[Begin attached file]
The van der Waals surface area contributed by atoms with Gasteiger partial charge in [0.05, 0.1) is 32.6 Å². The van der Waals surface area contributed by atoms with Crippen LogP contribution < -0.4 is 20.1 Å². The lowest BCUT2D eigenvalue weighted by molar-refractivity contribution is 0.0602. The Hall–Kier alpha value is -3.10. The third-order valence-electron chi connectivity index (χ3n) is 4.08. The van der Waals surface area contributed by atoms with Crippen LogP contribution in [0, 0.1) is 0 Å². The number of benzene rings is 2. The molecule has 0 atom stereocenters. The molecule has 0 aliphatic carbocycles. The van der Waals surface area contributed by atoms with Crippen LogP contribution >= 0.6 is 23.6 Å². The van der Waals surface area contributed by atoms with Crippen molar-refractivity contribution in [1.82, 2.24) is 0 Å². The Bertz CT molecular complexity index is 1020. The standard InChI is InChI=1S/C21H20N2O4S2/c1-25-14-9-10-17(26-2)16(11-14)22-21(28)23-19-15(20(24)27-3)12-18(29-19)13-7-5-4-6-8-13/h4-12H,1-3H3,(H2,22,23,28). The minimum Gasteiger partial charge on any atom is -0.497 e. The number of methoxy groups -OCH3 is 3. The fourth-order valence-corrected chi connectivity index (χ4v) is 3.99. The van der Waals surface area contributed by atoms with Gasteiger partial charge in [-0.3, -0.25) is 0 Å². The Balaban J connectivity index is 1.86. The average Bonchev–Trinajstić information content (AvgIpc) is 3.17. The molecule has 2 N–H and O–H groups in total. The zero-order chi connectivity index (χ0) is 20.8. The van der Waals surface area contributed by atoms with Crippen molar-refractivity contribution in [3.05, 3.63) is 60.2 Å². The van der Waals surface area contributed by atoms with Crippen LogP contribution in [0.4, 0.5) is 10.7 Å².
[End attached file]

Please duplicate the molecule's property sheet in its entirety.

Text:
The van der Waals surface area contributed by atoms with Gasteiger partial charge in [0.05, 0.1) is 32.6 Å². The van der Waals surface area contributed by atoms with Crippen LogP contribution < -0.4 is 20.1 Å². The lowest BCUT2D eigenvalue weighted by molar-refractivity contribution is 0.0602. The Hall–Kier alpha value is -3.10. The third-order valence-electron chi connectivity index (χ3n) is 4.08. The van der Waals surface area contributed by atoms with Crippen LogP contribution in [0, 0.1) is 0 Å². The number of benzene rings is 2. The molecule has 0 atom stereocenters. The molecule has 0 aliphatic carbocycles. The van der Waals surface area contributed by atoms with Crippen LogP contribution >= 0.6 is 23.6 Å². The van der Waals surface area contributed by atoms with Crippen molar-refractivity contribution in [1.82, 2.24) is 0 Å². The Bertz CT molecular complexity index is 1020. The standard InChI is InChI=1S/C21H20N2O4S2/c1-25-14-9-10-17(26-2)16(11-14)22-21(28)23-19-15(20(24)27-3)12-18(29-19)13-7-5-4-6-8-13/h4-12H,1-3H3,(H2,22,23,28). The minimum Gasteiger partial charge on any atom is -0.497 e. The number of methoxy groups -OCH3 is 3. The fourth-order valence-corrected chi connectivity index (χ4v) is 3.99. The van der Waals surface area contributed by atoms with Gasteiger partial charge in [-0.3, -0.25) is 0 Å². The Balaban J connectivity index is 1.86. The average Bonchev–Trinajstić information content (AvgIpc) is 3.17. The molecule has 2 N–H and O–H groups in total. The zero-order chi connectivity index (χ0) is 20.8. The van der Waals surface area contributed by atoms with Crippen molar-refractivity contribution in [3.05, 3.63) is 60.2 Å². The van der Waals surface area contributed by atoms with Crippen LogP contribution in [0.4, 0.5) is 10.7 Å².